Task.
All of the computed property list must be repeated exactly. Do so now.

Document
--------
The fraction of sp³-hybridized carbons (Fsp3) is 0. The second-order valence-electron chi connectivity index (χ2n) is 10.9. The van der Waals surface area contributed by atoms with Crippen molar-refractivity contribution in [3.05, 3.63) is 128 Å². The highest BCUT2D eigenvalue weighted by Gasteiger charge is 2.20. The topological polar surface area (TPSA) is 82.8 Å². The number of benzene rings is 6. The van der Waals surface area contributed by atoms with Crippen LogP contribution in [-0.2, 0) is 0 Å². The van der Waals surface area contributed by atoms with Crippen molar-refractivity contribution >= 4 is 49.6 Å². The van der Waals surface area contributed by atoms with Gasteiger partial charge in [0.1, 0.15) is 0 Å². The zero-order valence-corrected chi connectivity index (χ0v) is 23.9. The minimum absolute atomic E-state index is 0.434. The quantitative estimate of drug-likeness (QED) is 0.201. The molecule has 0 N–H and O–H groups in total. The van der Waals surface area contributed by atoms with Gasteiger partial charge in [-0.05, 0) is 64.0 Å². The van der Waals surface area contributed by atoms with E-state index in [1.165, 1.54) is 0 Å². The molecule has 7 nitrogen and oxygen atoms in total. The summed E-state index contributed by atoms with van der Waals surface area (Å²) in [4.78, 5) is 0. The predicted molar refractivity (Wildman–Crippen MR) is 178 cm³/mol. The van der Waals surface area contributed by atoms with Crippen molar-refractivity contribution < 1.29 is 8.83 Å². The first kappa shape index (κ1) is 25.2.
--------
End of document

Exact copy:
The fraction of sp³-hybridized carbons (Fsp3) is 0. The second-order valence-electron chi connectivity index (χ2n) is 10.9. The van der Waals surface area contributed by atoms with Crippen molar-refractivity contribution in [3.05, 3.63) is 128 Å². The highest BCUT2D eigenvalue weighted by Gasteiger charge is 2.20. The topological polar surface area (TPSA) is 82.8 Å². The number of benzene rings is 6. The van der Waals surface area contributed by atoms with Crippen LogP contribution in [-0.2, 0) is 0 Å². The van der Waals surface area contributed by atoms with Crippen molar-refractivity contribution >= 4 is 49.6 Å². The van der Waals surface area contributed by atoms with Gasteiger partial charge in [0.1, 0.15) is 0 Å². The zero-order valence-corrected chi connectivity index (χ0v) is 23.9. The minimum absolute atomic E-state index is 0.434. The quantitative estimate of drug-likeness (QED) is 0.201. The molecule has 0 N–H and O–H groups in total. The van der Waals surface area contributed by atoms with Gasteiger partial charge in [-0.05, 0) is 64.0 Å². The van der Waals surface area contributed by atoms with E-state index in [1.165, 1.54) is 0 Å². The molecule has 7 nitrogen and oxygen atoms in total. The summed E-state index contributed by atoms with van der Waals surface area (Å²) in [4.78, 5) is 0. The predicted molar refractivity (Wildman–Crippen MR) is 178 cm³/mol. The van der Waals surface area contributed by atoms with Crippen molar-refractivity contribution < 1.29 is 8.83 Å². The first kappa shape index (κ1) is 25.2.